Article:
The founders of the RSPO intended to respond to these challenges by managing a private standard certifying sustainable palm oil production. Because initiatives like the RSPO are private rather than public, decisions about what information needs to be made intelligible are driven primarily by branding concerns. The RSPO’s reputation is critical, as it is the validity of the standard that allows it to differentiate itself from the likes of Bob’s House of Sustainability. While there have been vociferous debates about the RSPO’s on-the-ground requirements, another key concern is the traceability of certified palm oil across the supply chain. Within the standard, certified sustainable palm oil prices tend to be differentiated by the level of traceability, ranging from the Book & Claim mechanism, which acts like an offset, to the RSPO-Next system, which envisions traceability to the source plantation.
Shift in Power Balance within the RSPO
Working with several Master’s students at CBS, we have found that the RSPO has, over time, undergone a noticeable shift in the balance of power between upstream members (consumer-goods manufacturers, investors, and retailers), and downstream members (oil palm growers and palm oil refiners), as the number of downstream voting members has grown considerably (see Figure 1).
Figure 1: Composition of RSPO membership, by year (RSPO Website Data). Credit: Mikkel Kruuse and Kaspar Tangbaek.
As downstream members have become a stronger bloc, the RSPO’s intelligibility efforts have shifted from on-the-ground impacts to the traceability of the supply chain. While separate, traceable supply chains have been a stated goal since the RSPO’s founding, a noted shift is apparent. The share of total certified sustainable palm oil sold on the offset-like Book & Claim (B&C) system, for example, is declining rapidly (see Figure 2), and even B&C’s name has been rebranded to PalmTrace.
Figure 2: Percentage of total RSPO CSPO sold via the B&C system, by year (RSPO, various years).
Benefits of RSPO Membership only so good as the Label
Faced with concerted brand attacks, downstream members of the RSPO, in particular, have to overcome a public goods problem. The benefits of RSPO membership are only so good as the label, and downstream firms are understandably nervous about buying from suppliers who are cheating, exposing them to brand attacks. Faced with that risk, raising traceability requirements is one straightforward way to maintain the brand’s integrity. While enhanced traceability encourages downstream firms to police their supply chains, and geographic information systems and remote sensing are making traceability more robust, there is a monetary and policy cost to cutting through the supply-chain haze. The more traceable tiers of certification – which, with the exception of the newly minted RSPO-Next, do not involve more stringent on-the-ground requirements – are prohibitively expensive for smallholders and small businesses that must push those costs onto consumers. The desire for intelligibility, in other words, can strengthen standards, but has its own costs: first, it may focus intelligibility efforts in unproductive directions, and, second, when being intelligible involves transaction costs, only bigger players have the wherewithal to stand up and be counted.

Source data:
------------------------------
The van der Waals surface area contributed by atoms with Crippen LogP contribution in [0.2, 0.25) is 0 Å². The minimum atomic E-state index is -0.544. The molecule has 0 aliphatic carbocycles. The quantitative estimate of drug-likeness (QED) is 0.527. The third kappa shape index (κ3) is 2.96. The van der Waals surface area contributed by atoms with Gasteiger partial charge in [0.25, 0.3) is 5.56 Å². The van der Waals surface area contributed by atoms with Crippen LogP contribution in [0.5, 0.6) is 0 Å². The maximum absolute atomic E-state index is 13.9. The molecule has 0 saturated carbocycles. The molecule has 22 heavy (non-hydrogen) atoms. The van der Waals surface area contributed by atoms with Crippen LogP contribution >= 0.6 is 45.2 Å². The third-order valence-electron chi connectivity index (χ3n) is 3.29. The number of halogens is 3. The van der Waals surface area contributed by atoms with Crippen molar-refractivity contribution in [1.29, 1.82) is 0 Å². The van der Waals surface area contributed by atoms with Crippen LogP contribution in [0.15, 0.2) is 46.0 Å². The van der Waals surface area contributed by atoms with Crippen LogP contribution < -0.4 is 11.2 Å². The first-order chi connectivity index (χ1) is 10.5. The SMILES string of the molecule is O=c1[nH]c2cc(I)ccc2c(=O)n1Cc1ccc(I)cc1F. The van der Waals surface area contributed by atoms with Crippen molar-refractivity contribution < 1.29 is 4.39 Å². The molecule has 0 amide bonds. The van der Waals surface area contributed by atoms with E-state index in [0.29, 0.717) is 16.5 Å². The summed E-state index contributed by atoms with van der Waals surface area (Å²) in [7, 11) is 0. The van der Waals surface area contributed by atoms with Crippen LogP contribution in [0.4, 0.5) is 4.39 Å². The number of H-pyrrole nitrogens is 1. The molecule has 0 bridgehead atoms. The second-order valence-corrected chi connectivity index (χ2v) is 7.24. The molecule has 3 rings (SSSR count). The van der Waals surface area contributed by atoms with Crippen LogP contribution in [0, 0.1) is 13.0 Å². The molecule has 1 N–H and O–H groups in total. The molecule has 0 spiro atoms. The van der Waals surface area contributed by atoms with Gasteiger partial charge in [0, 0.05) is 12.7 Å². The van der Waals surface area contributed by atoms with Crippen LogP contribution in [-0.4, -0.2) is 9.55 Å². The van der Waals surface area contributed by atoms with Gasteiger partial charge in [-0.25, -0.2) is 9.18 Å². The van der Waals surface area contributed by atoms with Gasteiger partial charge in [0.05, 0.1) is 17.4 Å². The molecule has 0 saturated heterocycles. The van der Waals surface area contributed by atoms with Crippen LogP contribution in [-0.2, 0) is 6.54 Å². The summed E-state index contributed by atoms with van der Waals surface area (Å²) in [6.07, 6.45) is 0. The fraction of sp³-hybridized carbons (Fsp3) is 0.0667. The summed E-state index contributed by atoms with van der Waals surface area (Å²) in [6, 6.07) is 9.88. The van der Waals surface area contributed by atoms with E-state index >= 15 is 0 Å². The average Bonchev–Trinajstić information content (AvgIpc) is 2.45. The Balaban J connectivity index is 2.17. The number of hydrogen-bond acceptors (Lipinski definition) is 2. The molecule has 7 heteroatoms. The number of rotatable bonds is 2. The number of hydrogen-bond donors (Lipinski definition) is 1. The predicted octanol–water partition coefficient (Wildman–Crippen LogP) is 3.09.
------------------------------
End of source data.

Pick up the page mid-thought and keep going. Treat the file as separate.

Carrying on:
Kristjan Jespersen primary research focus is the growing development and management of Ecosystem Services in developing countries. Within the field, Kristjan focuses his attention on the institutional legitimacy of such initiatives and the overall compensation tools used to ensure compliance. He has a background in International Relations and Economics.
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Caleb Gallemore is an Assistant Professor in the International Affairs Program at Lafayette College. A geographer by training, Caleb’s research focuses on land-use teleconnections and international environmental policy and politics.
Pic by JAM Project, edited by BOS.